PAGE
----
Ever hear the phrase “feast or famine?”
It seems like my entire life has been based on this concept.
You’re poor and struggling, then you get a little pocket change and are struggling. Your creative juices run wild and free, then you don’t write anything but excuse notes to your child’s teachers or don’t paint anything but bedroom walls for twenty years.
Of course, then the tide comes back in and you are left with too many choices and ideas and not enough time and too small of a brain to see them all into fruition.
Sometimes I really feel like writing. REALLY. I am attacked by a compulsion so strong that ignoring it is impossible. Other times, I really don’t feel a creative juice in my body, not one drop, not even a glistening of sweat.
After my rejection letter, I put the novel away. I really wanted to attack it and make it all better, but I felt completely tapped. I didn’t have any fresh ideas. A few days passed, then a week.
Then ten whole days! I was starting to worry. I even started to doubt myself. Maybe this writing thing was just a pipe dream or a fad. Maybe I’m so awful, no one will ever like my work! What if I die a lonely death, locked in my unheated garret (because I’m back to being poor) with my ancient laptop (which by this time doesn’t type the letter M because my bird chewed off the key), no food, no accolades, no sense of worth? What if?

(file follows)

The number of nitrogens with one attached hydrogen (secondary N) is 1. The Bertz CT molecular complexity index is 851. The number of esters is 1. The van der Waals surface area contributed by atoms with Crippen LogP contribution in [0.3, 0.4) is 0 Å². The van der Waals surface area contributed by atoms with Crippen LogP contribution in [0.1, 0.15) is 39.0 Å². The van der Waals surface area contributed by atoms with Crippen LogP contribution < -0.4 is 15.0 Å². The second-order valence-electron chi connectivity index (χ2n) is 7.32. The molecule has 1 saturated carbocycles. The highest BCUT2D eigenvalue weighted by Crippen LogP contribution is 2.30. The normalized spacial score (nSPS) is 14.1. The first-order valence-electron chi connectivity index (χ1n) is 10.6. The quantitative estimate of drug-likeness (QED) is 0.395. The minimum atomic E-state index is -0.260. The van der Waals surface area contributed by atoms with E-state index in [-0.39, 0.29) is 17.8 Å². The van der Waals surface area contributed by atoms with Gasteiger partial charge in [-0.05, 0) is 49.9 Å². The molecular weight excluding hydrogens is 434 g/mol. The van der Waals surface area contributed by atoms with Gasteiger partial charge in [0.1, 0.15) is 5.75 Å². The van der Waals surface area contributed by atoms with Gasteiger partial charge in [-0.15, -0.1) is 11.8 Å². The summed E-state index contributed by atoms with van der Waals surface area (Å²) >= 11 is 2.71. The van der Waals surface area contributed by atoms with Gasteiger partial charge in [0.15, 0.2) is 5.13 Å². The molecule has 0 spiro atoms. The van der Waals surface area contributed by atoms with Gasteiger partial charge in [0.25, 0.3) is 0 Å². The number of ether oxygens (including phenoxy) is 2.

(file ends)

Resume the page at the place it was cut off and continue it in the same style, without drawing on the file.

Just as depression was about to sink in, I had a hallelujah moment. I don’t know if other writers have these epiphanies, but I seem to have them on occasion.
I looked at all the comments made on my re-writes, and the comments from Ms. Friendly Sorry-But-You’re-Not-Ready-To-Publish-Yet Agent (I secretly love her), opened my writing reference books and voila! Sometime late Friday afternoon, I was hit by the proverbial (and clicheed) bolt of lightening.
Ideas! I had a million of them!
Even though I had a critique group the next day and had already emailed my chapter to them, I sat down to re-write. I slashed the unnecessary. I cut out the pointless. I eviscerated huge sections of back story. I rearranged the chapter.
It might not be perfect, but Chapter One is now leaner, meaner and flows so much better.
Then in the middle of my glorious in-tide, I was suddenly struck by more inspiration, this time for my first mammoth work.
Of course, now is the time when the ideas flow and the time shrinks.
Feast or famine. I’m not complaining.